The Wall Street Journal offers its own bleak assessment of the biotech IPO market this morning, reviewing a string of disappointing offerings capped by Tranzyme's decision to cut its price from the $11 to $13 range to a mere $4 in order to complete the financing. In the process, its three biggest investors--HIG Ventures, Quaker BioVentures and Thomas McNerney & Partners--saw their stakes diluted from a hoped-for 14.1 percent to 9.2 percent.
The implications for the sector are huge, notes the WSJ's Scott Austin. With biotech IPOs in distinct disfavor, pharma companies have the edge at the bargaining table when it comes to collaborations and buyout talks. Investors aren't encouraged when they see a biotech like AcelRx go public at $5--it was shooting for $12 to $14--only to wind up at $3.17. And in fact all five of the biotech IPOs this year failed to deliver anything close to their projected price range.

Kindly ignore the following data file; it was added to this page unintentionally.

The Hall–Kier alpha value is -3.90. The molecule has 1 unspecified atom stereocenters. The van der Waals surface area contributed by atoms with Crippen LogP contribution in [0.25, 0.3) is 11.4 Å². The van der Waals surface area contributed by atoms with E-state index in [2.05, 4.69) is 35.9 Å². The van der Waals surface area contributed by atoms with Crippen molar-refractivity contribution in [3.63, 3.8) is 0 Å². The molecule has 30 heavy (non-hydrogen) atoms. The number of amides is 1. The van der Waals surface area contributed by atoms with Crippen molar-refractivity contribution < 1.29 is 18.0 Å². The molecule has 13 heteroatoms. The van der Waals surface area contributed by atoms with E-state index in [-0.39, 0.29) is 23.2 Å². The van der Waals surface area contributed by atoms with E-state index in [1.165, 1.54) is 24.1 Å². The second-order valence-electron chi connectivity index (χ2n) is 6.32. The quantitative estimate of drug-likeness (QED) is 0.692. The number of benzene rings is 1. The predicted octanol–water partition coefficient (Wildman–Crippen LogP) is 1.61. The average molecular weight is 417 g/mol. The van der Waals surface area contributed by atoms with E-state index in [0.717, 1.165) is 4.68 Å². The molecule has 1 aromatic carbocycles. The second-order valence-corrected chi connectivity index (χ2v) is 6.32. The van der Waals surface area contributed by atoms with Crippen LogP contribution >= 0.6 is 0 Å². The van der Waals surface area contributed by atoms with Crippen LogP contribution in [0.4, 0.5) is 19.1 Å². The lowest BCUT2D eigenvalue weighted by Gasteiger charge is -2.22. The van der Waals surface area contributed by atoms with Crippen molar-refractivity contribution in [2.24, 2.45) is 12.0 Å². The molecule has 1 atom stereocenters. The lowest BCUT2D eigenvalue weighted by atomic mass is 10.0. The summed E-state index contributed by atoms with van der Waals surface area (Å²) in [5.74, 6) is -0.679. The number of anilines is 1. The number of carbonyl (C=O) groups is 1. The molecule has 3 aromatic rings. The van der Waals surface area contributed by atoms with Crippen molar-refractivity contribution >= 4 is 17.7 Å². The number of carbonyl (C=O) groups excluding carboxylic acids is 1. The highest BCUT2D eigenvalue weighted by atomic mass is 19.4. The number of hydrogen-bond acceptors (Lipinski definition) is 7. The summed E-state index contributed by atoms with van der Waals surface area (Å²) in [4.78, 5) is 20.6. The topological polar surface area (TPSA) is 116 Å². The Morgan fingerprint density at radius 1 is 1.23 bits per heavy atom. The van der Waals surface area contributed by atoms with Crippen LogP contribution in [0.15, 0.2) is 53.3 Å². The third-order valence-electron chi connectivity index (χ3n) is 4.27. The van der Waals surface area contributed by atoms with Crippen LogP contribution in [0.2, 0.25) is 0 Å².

In the meantime, other tech ventures have seen successful IPOs, raising the competition for VC bucks. It's no wonder then that venture investments in biopharmaceuticals fell to $3.4 billion last year, the third straight annual drop for a critical bellwether statistic.
- here's the analysis from the Wall Street Journal
Special Report: The 10 Biotech IPOs of 2010